1930/1940 - Early Steelpan History – In A Nutshell

Last Updated on 12. January 2022


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Early Steelpan:
From convex to concave

  • “There are many conflicting claims about who first discoveres that dents on an old biscuit tin could produce musical notes when struck, and thereafter succeeded in beating out a simple melody on it. Maybe it was a synchronicity, a happening involving more than one person over a particular period or moment in time – the real catalyst being the historical, cultural and sociological circumstances”
    Ry Grant, Ring of Steel- Pan Sound and Symbol. 1999, page 11.

    “The surface of Spree Simon’s pan, on which the notws where placed, bulged outward into a convex shape.” Ry Grant, page 18


  • “This man (…) he had a garbage can cover that had some convex rims he could get tones from the different part of the rims – he got this bright idea that if he were to get a pan and get out certain sections, he would be able to produce different notes from different sections. And this man was the pioneer – Winston ‘Spree’ Simon. (…) From there somebody else got a few more notes and someboy else got the bright idea too instead of turning it out (convex) this man tuned it in (concave). (…)And we used to play the ‘biscuit’ drums with our hands (…)

    Source: “Pan and Carribbean Drum Rhytms – by Mackie Burnette” , Jamaica Journal, 1978, Vol11 . Full article:  https://www.dloc.com/UF00090030/00032/18?search=jamaica+%3djournal%2cjamaica+%3djournal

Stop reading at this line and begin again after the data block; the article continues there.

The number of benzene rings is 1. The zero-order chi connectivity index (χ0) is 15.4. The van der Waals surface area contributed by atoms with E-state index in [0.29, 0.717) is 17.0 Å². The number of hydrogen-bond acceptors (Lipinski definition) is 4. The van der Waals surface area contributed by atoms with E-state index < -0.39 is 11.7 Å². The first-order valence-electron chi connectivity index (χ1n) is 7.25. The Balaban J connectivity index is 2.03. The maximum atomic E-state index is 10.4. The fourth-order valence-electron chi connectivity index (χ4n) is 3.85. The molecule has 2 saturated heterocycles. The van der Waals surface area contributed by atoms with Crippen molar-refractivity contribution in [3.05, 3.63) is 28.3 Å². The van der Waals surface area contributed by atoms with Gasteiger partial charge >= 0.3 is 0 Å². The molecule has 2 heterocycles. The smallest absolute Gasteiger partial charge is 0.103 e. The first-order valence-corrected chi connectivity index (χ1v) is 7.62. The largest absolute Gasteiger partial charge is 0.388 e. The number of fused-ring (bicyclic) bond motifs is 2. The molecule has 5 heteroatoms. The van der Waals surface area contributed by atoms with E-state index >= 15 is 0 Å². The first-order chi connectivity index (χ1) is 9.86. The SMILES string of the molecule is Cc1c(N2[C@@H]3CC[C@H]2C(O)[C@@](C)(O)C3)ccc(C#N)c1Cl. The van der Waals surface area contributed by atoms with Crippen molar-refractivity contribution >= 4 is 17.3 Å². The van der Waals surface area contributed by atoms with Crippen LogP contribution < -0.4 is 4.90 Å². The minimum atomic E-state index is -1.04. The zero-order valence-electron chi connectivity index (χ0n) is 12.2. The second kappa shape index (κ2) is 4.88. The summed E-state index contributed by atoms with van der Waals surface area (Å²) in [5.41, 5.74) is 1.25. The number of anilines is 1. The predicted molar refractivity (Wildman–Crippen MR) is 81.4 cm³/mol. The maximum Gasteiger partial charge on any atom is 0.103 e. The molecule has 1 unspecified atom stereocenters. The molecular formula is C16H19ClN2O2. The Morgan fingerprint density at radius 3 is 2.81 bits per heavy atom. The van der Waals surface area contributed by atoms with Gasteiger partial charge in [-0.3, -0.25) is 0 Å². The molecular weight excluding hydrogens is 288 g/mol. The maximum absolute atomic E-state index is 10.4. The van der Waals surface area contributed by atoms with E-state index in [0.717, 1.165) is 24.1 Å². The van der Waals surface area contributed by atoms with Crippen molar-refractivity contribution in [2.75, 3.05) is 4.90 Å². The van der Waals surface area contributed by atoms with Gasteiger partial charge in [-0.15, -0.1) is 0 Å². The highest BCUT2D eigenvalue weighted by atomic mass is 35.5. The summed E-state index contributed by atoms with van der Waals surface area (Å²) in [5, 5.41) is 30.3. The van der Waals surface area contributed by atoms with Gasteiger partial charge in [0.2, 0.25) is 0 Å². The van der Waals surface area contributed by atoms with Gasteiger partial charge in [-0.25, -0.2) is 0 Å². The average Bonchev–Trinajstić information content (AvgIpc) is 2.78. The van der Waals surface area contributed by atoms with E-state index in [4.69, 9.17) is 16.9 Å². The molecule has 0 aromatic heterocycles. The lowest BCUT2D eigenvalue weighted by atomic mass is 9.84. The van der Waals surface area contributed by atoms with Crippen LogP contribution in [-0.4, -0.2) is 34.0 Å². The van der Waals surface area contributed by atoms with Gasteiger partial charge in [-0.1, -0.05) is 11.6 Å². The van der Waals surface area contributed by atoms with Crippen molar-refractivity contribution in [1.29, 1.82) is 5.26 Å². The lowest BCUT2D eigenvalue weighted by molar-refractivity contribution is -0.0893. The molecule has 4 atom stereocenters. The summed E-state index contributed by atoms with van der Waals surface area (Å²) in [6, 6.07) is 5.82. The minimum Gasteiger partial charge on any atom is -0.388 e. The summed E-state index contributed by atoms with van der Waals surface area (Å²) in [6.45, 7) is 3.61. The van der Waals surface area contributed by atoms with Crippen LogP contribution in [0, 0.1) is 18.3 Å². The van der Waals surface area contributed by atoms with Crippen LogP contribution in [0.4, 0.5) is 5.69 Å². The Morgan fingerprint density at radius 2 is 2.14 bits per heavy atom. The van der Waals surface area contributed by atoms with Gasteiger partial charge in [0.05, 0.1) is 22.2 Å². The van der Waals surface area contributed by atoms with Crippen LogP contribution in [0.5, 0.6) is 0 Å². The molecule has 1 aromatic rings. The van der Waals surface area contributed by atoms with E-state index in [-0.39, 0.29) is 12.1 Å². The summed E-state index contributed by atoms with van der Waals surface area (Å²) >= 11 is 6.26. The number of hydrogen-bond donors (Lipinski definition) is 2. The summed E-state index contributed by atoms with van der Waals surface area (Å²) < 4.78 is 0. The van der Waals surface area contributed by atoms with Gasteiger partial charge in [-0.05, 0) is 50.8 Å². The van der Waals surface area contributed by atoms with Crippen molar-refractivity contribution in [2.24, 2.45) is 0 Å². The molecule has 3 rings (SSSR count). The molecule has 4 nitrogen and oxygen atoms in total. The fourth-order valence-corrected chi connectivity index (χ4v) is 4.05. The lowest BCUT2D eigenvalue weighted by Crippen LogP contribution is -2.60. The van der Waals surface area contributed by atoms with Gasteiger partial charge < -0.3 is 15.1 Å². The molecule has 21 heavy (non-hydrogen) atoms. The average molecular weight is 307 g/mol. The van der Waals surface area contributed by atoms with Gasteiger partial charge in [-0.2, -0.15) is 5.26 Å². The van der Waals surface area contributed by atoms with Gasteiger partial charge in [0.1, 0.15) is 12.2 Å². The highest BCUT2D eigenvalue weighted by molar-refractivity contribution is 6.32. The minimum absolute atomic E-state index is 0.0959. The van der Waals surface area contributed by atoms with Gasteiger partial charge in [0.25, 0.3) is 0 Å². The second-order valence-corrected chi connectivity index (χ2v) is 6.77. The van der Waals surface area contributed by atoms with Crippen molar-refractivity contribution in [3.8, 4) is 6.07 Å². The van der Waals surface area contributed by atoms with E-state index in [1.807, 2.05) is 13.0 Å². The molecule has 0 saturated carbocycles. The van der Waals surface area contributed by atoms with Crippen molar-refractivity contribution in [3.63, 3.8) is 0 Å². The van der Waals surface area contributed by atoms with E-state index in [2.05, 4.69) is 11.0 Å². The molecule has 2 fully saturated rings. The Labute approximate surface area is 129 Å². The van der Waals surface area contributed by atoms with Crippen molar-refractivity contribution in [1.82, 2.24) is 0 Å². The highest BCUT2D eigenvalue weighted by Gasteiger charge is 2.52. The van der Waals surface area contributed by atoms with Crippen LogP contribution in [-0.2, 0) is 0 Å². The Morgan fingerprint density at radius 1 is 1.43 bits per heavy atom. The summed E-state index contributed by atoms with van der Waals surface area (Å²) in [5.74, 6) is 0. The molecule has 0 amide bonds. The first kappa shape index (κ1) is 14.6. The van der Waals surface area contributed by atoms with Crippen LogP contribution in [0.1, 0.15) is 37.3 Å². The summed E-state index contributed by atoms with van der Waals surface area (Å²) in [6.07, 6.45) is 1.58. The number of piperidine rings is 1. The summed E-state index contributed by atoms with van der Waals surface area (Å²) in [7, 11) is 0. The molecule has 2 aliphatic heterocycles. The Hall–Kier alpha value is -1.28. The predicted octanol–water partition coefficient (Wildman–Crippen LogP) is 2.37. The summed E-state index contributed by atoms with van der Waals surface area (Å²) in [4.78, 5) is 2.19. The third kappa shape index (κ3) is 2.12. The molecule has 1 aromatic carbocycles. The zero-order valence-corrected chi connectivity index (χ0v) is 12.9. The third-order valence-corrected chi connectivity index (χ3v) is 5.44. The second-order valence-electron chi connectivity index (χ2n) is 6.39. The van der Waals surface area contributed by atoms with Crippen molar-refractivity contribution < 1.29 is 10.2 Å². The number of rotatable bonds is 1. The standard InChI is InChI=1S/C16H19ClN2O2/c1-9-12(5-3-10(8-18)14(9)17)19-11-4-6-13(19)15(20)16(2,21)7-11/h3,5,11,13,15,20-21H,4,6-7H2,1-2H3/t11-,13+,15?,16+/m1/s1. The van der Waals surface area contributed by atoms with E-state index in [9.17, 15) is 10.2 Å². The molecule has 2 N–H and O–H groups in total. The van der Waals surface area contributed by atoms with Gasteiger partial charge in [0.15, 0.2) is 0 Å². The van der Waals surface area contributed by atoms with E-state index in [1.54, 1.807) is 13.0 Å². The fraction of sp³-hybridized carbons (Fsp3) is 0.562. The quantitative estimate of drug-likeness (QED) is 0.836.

• “Ellie Mannette (5. November 1926) also known to many as the Father of the Modern Pan (…) is credited with being the first to wrap the playing sticks with rubber (…). He was also the first to sink the surface of a pan into its now characteristic concave shape which allowed for more pitches to be placed (…).” Source: “Ping Pong – The evolution of Steelpan in Trinidad and Tobago”, 2020, Kezel Jackson, Page 20

  • “(…)Mannette, who always had an interest in metals and machine-shop work, observed other bands and performers such as Winston “Spree” Simon producing tonal qualities on biscuit tins. Simon played “Mary Had a Little Lamb” and “River Vine Vine” on his small drum. Mannette was fascinated with the ability to produce four or five concave pitches from a convex surface and tried to replicate the sounds himself.”

    Source: Percussive ARTS Society, PAS Hall of Fame, Elliott “Ellie” Mannette, by Lisa Rogers

  • “He (Ellie Mannette) fashioned drums out of 55-gallon barrels and made them concave, like a bowl, which gave them a different sound. He tuned the instruments by ear”
    Source: https://www.nytimes.com/2018/08/31/obituaries/ellie-mannette-dead.html
  • “During this period (the early 1940’s) , there were innovations such as the Ping Pong, Tenor Kittle with five notes, Grundig, Cuff Boom, the Dudup and the Bass Kittle. The rest of the decade saw a trementous spontaneous surge in the development of the instrument. The sweet-oil drum, formed in convex profile with five to seven notes (the original ping pong), held up in one hand, and played with a rubber-less stick in the other, gave way to the instrument made from an oil drum formed in concave profile, originally with about fifteen notes played with rubber-tipped sticks.”

Source: Trinidad and Tobago Bureau of Standards http://kalipa.gottbs.com/embed_gen/index.php?doc=2019-04-23-82874TTS%20412-2015%20Standard%20for%20Steelpan.pdf